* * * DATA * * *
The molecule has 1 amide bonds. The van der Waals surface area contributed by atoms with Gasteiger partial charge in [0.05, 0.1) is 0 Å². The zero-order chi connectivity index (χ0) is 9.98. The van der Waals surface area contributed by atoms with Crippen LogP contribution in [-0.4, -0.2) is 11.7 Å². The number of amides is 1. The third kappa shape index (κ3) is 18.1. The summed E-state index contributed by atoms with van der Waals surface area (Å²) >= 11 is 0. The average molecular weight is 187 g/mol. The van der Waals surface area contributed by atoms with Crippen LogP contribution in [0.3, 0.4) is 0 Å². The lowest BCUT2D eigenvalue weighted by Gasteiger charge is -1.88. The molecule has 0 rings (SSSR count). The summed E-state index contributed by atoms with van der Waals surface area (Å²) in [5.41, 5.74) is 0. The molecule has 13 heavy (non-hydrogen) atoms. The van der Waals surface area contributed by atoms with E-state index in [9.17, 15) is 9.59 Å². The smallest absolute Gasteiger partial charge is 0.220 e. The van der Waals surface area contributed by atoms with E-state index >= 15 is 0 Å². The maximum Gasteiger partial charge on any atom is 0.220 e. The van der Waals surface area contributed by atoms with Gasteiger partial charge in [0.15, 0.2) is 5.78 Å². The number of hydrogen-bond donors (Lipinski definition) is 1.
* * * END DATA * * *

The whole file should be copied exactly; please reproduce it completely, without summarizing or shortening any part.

The molecule has 1 amide bonds. The van der Waals surface area contributed by atoms with Gasteiger partial charge in [0.05, 0.1) is 0 Å². The zero-order chi connectivity index (χ0) is 9.98. The van der Waals surface area contributed by atoms with Crippen LogP contribution in [-0.4, -0.2) is 11.7 Å². The number of amides is 1. The third kappa shape index (κ3) is 18.1. The summed E-state index contributed by atoms with van der Waals surface area (Å²) >= 11 is 0. The average molecular weight is 187 g/mol. The van der Waals surface area contributed by atoms with Crippen LogP contribution in [0.3, 0.4) is 0 Å². The lowest BCUT2D eigenvalue weighted by Gasteiger charge is -1.88. The molecule has 0 rings (SSSR count). The summed E-state index contributed by atoms with van der Waals surface area (Å²) in [5.41, 5.74) is 0. The molecule has 13 heavy (non-hydrogen) atoms. The van der Waals surface area contributed by atoms with E-state index in [9.17, 15) is 9.59 Å². The smallest absolute Gasteiger partial charge is 0.220 e. The van der Waals surface area contributed by atoms with E-state index >= 15 is 0 Å². The maximum Gasteiger partial charge on any atom is 0.220 e. The van der Waals surface area contributed by atoms with Gasteiger partial charge in [0.15, 0.2) is 5.78 Å². The number of hydrogen-bond donors (Lipinski definition) is 1.